City File | City File | Chicago Reader
comment

News bulletin: the schools are broken. According to the April 2001 "The Nation's Report Card: Fourth-Grade Reading 2000" (http://nces.ed.gov), American fourth-graders scored about 217 out of a possible 500 in reading on National Assessment of Educational Progress tests. That's about the same as fourth-graders in 1992. But the top students scored significantly better than their counterparts did eight years ago, while the worst readers scored lower. Only 32 percent of fourth-graders can read at or above the "proficient" level, identified by the National Assessment Governing Board as the level all students should reach.

"The trend of downtown living is still more of a trickle than a rush," according to a May census analysis from the Fannie Mae Foundation and the Brookings Institution. Chicago's downtown population grew from 27,760 (0.3 percent of the metro area) in 1990 to 42,039 (0.5 percent) last year. Downtown's residential density increased substantially, and it became a little less monochromatic. Downtown Chicago residents were 75 percent white in 1990, 66 percent in 2000.

Philanthropists who will never be invited to join the Donors Forum. "The 'working poor,' as they are approvingly termed, are in fact the major philanthropists of our society," writes Barbara Ehrenreich in her new book Nickled and Dimed, quoted in In These Times (May 14). "They neglect their own children so that the children of others will be cared for; they live in substandard housing so that other homes will be shiny and perfect; they endure privation so that inflation will be low and stock prices high. To be a member of the working poor is to be an anonymous donor, a nameless benefactor, to everyone else."

Kid, you have no grandparents. Naperville matrimonial-law attorney David Schaffer reports in the Illinois Bar Journal (February) on the state supreme court's October 2000 ruling in the case Lulay v. Lulay: "The essence of Lulay appears to be that, absent special circumstances justifying an intrusion into parental authority, the court should not even consider interfering with a parent's fundamental right to direct the upbringing of his or her child.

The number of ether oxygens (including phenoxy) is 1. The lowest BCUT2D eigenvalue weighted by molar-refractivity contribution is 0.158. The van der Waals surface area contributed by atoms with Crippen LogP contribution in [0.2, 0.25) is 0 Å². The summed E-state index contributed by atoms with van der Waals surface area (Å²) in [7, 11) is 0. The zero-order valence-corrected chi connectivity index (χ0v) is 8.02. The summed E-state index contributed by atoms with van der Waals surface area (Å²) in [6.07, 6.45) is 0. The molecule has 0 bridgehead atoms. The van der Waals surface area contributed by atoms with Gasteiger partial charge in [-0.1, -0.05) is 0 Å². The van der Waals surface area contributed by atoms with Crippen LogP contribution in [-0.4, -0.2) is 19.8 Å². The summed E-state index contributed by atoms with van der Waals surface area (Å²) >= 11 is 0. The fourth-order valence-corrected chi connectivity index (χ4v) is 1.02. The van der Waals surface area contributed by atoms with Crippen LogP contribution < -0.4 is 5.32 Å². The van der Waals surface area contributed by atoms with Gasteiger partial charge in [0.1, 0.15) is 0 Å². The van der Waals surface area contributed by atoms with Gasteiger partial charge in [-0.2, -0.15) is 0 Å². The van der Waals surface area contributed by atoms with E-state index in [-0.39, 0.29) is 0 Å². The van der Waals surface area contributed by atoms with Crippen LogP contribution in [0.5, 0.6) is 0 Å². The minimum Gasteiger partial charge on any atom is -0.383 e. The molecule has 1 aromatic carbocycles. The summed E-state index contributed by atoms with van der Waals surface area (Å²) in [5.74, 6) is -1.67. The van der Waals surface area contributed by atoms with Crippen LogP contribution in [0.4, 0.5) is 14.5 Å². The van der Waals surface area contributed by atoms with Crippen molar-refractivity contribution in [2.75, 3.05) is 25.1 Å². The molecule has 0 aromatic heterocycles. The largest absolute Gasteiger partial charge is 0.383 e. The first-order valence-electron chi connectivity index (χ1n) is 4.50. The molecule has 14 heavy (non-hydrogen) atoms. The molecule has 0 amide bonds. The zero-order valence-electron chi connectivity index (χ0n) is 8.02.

Such circumstances might be almost impossible to assert when both parents are united in opposing a grandparent's visitation."

Don't mow around that frog pond! Results from 150 Chicago Wilderness volunteer frog surveyors have given Northwestern University biology professor Joe Walsh and environmental-sciences major Lucas Wilkinson fodder for research. According to Illinois Issues (April), "They say initial analysis of the data points to two trends. One, that ponds with higher acidity levels tend to have fewer species of frogs, and two, that the farther a pond is from tall grass, the fewer species it has."

"Many of us [anthropologists] have enjoyed exoticizing ourselves," writes Northwestern University's Micaela di Leonardo in the Nation (May 21), "playing, as I have written, the court jesters of academe. While some of this self-exoticization has always arisen from identification with oppressed populations, the overall effect of the court jester construction is dire. Anthropologists have become the American public's 'exotics at home,' identified with our demonized, trivialized subjects, or rather, those who are presumed to be our sole subjects--non-Westerners around the globe, the poor, the nonwhite, and sexual minorities in every country."

News that Republicans and environmentalists hear different halves of. According to the New York Times (May 6), five national laboratories have found that aggressive government steps to promote energy conservation could reduce the growth in electricity demand by as much as 47 percent, the equivalent of up to 610 big (300-megawatt) power plants. That still leaves at least half of the growth in demand to be met by some kind of new construction. Dick Cheney's 1,300 new plants by 2020 minus 610 still equals 690.

Never satisfied. U.S. Catholic (April) quotes Shane Claiborne: "The church has long served as a broker between rich and poor. As a distribution center, it's where the wealthy leave stuff for the destitute to take away. The rich get a good feeling, and the poor get fed and clothed, but neither one gets transformed."

Add a comment